Cuisine of the Indian subcontinent

Cuisine of the Indian subcontinent includes the cuisines from the Indian subcontinent comprising the traditional cuisines from Bangladesh, Bhutan, India, the Maldives, Nepal, Pakistan and Sri Lanka.

Orthographic projection of the Indian subcontinent.

Staples and common ingredients

An assortment of spices and herbs. Spices are an indispensable food ingredient in much of the Indian subcontinent.

Chapati, a type of flat bread, is a common part of meals to be had in many parts of Indian subcontinent. Other staples from many of the cuisines include rice, roti made from atta flour, and beans.

Foods in this area of the world are flavoured with various types of chilli, black pepper, cloves, and other strong herbs and spices along with the flavoured butter ghee. Ginger is an ingredient that can be used in both savory and sweet recipes in cuisines from the Indian subcontinent. Chopped ginger is fried with meat and pickled ginger is often an accompaniment to boiled rice. Ginger juice and ginger boiled in syrup are used to make desserts. Turmeric and cumin are often used to make curries.

Common meats include lamb, goat, fish, chicken and beef. Beef is less common in India than in other South Asian cuisines because cattle have a special place in Hinduism. Prohibitions against beef extend to the meat of (water) buffalo and yaks to some extent. Pork is considered as a taboo food item by all Muslims and is avoided by many Hindus, though it is commonly eaten in some regions like Northeast India and Goa. A variety of very sweet desserts which use dairy products is also found in cuisines of the Indian subcontinent. The main ingredients in desserts of the Indian subcontinent are reduced milk, ground almonds, lentil flour, ghee and sugar. Kheer is a dairy-based rice pudding, a common dessert.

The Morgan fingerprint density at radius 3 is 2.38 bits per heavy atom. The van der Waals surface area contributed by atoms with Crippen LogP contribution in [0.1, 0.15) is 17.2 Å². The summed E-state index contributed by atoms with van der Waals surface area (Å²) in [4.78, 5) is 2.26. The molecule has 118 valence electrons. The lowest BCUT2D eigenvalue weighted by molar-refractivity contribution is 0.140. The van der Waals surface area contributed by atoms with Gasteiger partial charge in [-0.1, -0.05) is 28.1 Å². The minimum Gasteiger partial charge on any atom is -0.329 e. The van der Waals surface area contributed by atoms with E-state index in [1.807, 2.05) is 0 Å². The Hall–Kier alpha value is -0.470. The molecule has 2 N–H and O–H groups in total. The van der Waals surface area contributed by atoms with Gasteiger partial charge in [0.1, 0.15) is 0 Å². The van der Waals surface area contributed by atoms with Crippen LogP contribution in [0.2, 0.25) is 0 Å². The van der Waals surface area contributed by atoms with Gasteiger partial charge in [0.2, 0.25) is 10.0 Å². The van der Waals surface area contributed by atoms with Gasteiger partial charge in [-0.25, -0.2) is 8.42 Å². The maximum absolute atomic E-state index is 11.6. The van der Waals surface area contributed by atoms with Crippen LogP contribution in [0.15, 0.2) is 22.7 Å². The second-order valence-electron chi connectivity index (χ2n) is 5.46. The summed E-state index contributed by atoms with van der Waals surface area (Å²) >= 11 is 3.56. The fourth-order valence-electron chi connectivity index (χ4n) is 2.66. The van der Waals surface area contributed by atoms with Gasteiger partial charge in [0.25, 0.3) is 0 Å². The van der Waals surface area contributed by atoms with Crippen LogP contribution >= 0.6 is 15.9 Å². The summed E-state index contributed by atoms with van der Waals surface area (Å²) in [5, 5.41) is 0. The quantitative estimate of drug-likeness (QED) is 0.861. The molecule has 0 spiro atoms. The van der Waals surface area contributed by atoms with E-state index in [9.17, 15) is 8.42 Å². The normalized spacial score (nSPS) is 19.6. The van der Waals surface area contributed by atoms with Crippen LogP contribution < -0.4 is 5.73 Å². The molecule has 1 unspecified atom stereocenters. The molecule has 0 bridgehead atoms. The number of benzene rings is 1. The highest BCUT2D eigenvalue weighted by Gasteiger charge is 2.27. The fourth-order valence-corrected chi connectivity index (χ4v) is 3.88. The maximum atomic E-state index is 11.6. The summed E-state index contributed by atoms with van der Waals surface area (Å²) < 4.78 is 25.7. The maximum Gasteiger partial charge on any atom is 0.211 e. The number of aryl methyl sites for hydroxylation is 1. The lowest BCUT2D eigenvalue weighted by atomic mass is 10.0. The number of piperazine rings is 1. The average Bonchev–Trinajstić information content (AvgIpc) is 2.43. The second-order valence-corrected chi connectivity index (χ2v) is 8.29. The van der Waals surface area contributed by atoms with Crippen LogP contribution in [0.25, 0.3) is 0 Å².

Many foods from the Indian subcontinent have been known for over five thousand years. The Indus Valley people, who settled in what is now the northwestern Indian subcontinent, hunted turtles and alligator. They also collected wild grains, herbs and plants. Many foods and ingredients from the Indus period (c. 3300–1700 B.C.) are still common today. Some consist of wheat, barley, rice, tamarind, eggplant, and cucumber. The Indus Valley people cooked with oils, ginger, salt, green peppers, and turmeric root, which would be dried and ground into an orange powder.

Indians have used leafy vegetables, lentils, and milk products such as yogurt and ghee throughout their history. They also used spices such as cumin and coriander. Black pepper, which is native to India, was often used by 400 A.D. The Greeks brought saffron and the Chinese introduced tea. The Portuguese and British made red chili, potato and cauliflower popular after 1700 A.D. Mughals, who began arriving in India after 1200, saw food as an art and many of their dishes are cooked with as many as 25 spices. They also used rose water, cashews, raisins, and almonds.